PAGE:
Come Alive Images Offers Stock Buyers Animated GIFs

Posted on 2/23/2015 by Jim Pickerell | Printable Version | Comments (0)

Jerry Tavin and Joe Panker launched Come Alive Images. This site is dedicated to the commercial potential of GIFs—motion graphics, cinemagraphs, animated photography, looping illustrations and animation, 3D stereo photography and photo/video hybrids.

“We license GIFs worldwide through our network of stock photo and video distributors—stock image and video professionals who are as excited as we are about offering their clients this modern, organic imagery,” says Tavin. “We call them images with a heartbeat,” he adds.

Through a custom assignment division, they also connect customer to artist by making it easier to find, explore the work of and communicate with the people who create these images for a living.

Tavin is known worldwide as a stock photo expert for his success in the stock image business, never compromising on quality and ethics. His enthusiasm for photography, advocacy for photographers and his entrepreneurial spirit are unmatched in this industry.

Panker’s vision of a stock Cinemagraph, GIF marketplace was born out of need—a desire to license animated photography for his Jellyfish Advertising clients, and the difficulty in doing so in finding the right imagery, identifying artists and negotiating the licensing parameters.
The founders claim their offerings are a compelling alternative to traditional stock photos and video. These images are easy to consume and require no special coding or plug-ins to be viewed. Applications include websites, banner ads, email marketing campaigns, presentations and social media.

Come Alive offers image licensing under both rights managed and royalty free terms. Buyers will license images through Come Alive’s US distributor Glasshouse Images. For more on how to create an animated GIF check out this video.

My Thoughts

Tavin asked for my thoughts, so here they are. It's an interesting idea. I would think there might be a lot of potential assignments when someone finds a still image they like and want to animate it in order to provide more pizzazz and grab the viewers attention.

The problem, as I see it, is that the people most likely to want to use this technique are creative professionals who use Photoshop in their daily lives. They will have the image they want to animate, the concept of what they want the animation to do, and the skills to do the animation. Why do they need you? And, at what price?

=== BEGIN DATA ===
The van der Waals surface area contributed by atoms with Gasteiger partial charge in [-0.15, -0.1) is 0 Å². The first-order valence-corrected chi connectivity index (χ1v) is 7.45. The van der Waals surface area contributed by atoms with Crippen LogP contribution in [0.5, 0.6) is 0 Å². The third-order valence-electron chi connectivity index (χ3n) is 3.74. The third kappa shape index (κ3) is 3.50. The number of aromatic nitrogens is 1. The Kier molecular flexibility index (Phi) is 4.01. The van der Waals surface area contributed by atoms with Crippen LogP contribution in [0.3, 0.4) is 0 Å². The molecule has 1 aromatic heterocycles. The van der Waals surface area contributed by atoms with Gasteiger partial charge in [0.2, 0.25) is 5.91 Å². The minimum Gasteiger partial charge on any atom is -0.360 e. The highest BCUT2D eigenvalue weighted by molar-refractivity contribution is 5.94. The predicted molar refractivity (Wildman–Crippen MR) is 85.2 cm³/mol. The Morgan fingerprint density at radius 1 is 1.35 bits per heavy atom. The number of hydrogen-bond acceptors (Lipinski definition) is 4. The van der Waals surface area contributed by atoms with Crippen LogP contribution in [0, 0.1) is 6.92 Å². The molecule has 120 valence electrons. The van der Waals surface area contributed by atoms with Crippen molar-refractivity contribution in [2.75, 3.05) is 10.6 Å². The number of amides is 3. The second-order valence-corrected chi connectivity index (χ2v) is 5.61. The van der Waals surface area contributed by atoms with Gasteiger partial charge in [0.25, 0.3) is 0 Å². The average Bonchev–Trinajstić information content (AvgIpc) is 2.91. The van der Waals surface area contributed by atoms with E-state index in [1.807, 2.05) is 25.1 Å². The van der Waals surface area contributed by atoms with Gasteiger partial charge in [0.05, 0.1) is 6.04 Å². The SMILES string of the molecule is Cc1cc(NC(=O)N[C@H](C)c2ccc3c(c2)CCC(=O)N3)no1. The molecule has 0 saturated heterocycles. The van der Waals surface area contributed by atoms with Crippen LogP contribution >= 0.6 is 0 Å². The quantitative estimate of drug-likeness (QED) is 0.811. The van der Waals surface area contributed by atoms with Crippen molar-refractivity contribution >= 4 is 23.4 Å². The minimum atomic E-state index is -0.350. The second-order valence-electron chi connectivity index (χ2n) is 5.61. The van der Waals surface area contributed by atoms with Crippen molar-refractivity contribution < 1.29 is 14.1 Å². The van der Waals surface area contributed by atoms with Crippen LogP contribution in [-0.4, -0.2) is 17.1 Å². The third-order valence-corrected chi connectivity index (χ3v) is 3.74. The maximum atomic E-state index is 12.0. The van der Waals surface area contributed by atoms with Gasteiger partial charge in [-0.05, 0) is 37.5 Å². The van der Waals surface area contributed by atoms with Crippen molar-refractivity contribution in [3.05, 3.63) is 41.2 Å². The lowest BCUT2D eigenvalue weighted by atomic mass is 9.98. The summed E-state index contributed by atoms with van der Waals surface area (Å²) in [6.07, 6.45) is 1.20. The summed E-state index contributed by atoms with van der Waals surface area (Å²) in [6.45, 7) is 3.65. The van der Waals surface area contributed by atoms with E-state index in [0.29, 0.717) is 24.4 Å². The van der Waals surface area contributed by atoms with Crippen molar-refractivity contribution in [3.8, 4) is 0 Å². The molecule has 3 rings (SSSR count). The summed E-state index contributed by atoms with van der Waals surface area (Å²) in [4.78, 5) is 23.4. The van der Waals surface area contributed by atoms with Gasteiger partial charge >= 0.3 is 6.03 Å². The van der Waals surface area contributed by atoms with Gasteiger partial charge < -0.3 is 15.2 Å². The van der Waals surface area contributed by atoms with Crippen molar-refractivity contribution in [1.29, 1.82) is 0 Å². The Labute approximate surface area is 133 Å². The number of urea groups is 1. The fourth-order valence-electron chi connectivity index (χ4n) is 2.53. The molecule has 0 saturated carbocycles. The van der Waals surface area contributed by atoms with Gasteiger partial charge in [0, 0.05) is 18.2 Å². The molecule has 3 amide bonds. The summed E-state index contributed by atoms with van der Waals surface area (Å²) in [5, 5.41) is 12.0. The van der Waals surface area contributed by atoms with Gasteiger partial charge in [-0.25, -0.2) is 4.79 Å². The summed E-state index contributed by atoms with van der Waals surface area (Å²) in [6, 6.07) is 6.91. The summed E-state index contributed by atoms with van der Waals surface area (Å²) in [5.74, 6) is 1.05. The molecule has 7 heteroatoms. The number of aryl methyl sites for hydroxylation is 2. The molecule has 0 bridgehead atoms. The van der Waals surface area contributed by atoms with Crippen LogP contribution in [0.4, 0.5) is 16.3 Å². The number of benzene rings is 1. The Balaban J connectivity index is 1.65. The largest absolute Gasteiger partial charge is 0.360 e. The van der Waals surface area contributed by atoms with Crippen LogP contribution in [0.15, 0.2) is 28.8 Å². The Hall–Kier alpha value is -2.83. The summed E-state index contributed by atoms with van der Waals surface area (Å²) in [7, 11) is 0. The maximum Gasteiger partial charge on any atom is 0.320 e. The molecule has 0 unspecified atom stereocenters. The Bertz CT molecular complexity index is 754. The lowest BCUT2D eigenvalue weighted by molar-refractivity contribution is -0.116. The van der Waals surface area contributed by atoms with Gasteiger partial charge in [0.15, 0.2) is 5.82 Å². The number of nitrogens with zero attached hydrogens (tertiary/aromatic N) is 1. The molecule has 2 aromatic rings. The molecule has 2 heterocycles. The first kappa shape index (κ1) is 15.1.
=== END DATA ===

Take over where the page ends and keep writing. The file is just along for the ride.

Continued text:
I suppose there are some small business customers who are designing a website themselves (rather than hiring someone with experience) and really don’t understand Photoshop. If they need help, I would think these people would most likely go to a graphic designer who could give them ideas for the total project rather than someone who specializes in animation. I also think these people represent a very small percentage of the buyers who use professional services.

As to creating animations as stock element, I would be surprised if these sell very well. The image itself has to be something that really works for the customer and we all know that only a very small fraction of the images created fulfill the needs of customers. And that percentage is getting smaller by the minute as more and more images are added to the collection.

The other factor is that just because you can animate a still images doesn’t necessarily mean it should be animated, or that animation will be something a particular customer wants.

Then, we have the whole issue of video. If the customer wants motion and they are creating the original image why not just shoot a video clip. In today’s world video stock is so cheap, and there is so much of it, why should the customer bother with animation? Of course, we know some people are using animations, but I think that is mostly because they have found a still image they want to use, and it needs a little something else to get the viewers attention, not because they decided in the first place that they wanted to use a GIF.

I also looked at the pricing for advertising and web use on Glasshouse Images. To me they seem way out of line compared to the cost of video clips on Shutterstock, Pond5, Videoblocks and others.

I wish them Good Luck with this venture, but I will be surprised if this line of business has much future.

Copyright © 2015 Jim Pickerell. The above article may not be copied, reproduced, excerpted or distributed in any manner without written permission from the author. All requests should be submitted to Selling Stock at 10319 Westlake Drive, Suite 162, Bethesda, MD 20817, phone 301-461-7627, e-mail: wvz@fpcubgbf.pbz

Jim Pickerell is founder of, an online newsletter that publishes daily. He is also available for personal telephone consultations on pricing and other matters related to stock photography. He occasionally acts as an expert witness on matters related to stock photography. For his current curriculum vitae go to:  


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